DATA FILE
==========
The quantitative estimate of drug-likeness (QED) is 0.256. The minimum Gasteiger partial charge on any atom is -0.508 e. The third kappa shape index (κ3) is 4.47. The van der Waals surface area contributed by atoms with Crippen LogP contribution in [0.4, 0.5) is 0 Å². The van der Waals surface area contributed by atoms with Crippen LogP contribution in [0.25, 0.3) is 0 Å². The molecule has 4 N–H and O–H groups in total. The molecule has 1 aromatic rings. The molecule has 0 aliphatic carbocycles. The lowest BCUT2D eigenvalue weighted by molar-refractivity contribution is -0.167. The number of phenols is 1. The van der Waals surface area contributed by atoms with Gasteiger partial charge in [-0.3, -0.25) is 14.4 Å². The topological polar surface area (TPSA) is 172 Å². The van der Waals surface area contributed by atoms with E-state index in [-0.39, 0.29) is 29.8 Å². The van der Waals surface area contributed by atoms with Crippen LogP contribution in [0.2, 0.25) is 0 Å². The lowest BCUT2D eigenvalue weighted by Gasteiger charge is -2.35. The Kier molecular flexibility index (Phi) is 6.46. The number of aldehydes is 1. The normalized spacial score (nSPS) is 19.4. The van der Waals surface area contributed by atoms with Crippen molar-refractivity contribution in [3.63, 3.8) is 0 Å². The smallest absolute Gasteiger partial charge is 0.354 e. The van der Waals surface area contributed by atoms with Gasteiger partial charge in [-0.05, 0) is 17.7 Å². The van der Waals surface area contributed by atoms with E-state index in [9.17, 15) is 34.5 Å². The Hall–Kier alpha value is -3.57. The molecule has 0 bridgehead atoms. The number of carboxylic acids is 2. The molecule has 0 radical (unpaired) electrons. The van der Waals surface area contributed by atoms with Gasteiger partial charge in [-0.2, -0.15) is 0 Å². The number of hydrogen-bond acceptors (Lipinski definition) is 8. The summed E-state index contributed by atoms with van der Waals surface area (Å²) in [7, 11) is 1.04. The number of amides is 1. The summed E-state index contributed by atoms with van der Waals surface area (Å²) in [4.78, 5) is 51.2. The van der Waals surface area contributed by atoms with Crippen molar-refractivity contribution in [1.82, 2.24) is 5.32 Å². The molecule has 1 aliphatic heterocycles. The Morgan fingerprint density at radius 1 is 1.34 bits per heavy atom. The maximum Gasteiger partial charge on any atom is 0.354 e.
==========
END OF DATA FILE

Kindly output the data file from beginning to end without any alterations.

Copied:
The quantitative estimate of drug-likeness (QED) is 0.256. The minimum Gasteiger partial charge on any atom is -0.508 e. The third kappa shape index (κ3) is 4.47. The van der Waals surface area contributed by atoms with Crippen LogP contribution in [0.4, 0.5) is 0 Å². The van der Waals surface area contributed by atoms with Crippen LogP contribution in [0.25, 0.3) is 0 Å². The molecule has 4 N–H and O–H groups in total. The molecule has 1 aromatic rings. The molecule has 0 aliphatic carbocycles. The lowest BCUT2D eigenvalue weighted by molar-refractivity contribution is -0.167. The number of phenols is 1. The van der Waals surface area contributed by atoms with Gasteiger partial charge in [-0.3, -0.25) is 14.4 Å². The topological polar surface area (TPSA) is 172 Å². The van der Waals surface area contributed by atoms with E-state index in [-0.39, 0.29) is 29.8 Å². The van der Waals surface area contributed by atoms with Crippen LogP contribution in [0.2, 0.25) is 0 Å². The lowest BCUT2D eigenvalue weighted by Gasteiger charge is -2.35. The Kier molecular flexibility index (Phi) is 6.46. The number of aldehydes is 1. The normalized spacial score (nSPS) is 19.4. The van der Waals surface area contributed by atoms with Crippen molar-refractivity contribution in [3.63, 3.8) is 0 Å². The smallest absolute Gasteiger partial charge is 0.354 e. The van der Waals surface area contributed by atoms with Gasteiger partial charge in [-0.05, 0) is 17.7 Å². The van der Waals surface area contributed by atoms with E-state index in [9.17, 15) is 34.5 Å². The Hall–Kier alpha value is -3.57. The molecule has 0 bridgehead atoms. The number of carboxylic acids is 2. The molecule has 0 radical (unpaired) electrons. The van der Waals surface area contributed by atoms with Gasteiger partial charge in [-0.2, -0.15) is 0 Å². The number of hydrogen-bond acceptors (Lipinski definition) is 8. The summed E-state index contributed by atoms with van der Waals surface area (Å²) in [7, 11) is 1.04. The number of amides is 1. The summed E-state index contributed by atoms with van der Waals surface area (Å²) in [4.78, 5) is 51.2. The van der Waals surface area contributed by atoms with Crippen molar-refractivity contribution in [1.82, 2.24) is 5.32 Å². The molecule has 1 aliphatic heterocycles. The Morgan fingerprint density at radius 1 is 1.34 bits per heavy atom. The maximum Gasteiger partial charge on any atom is 0.354 e.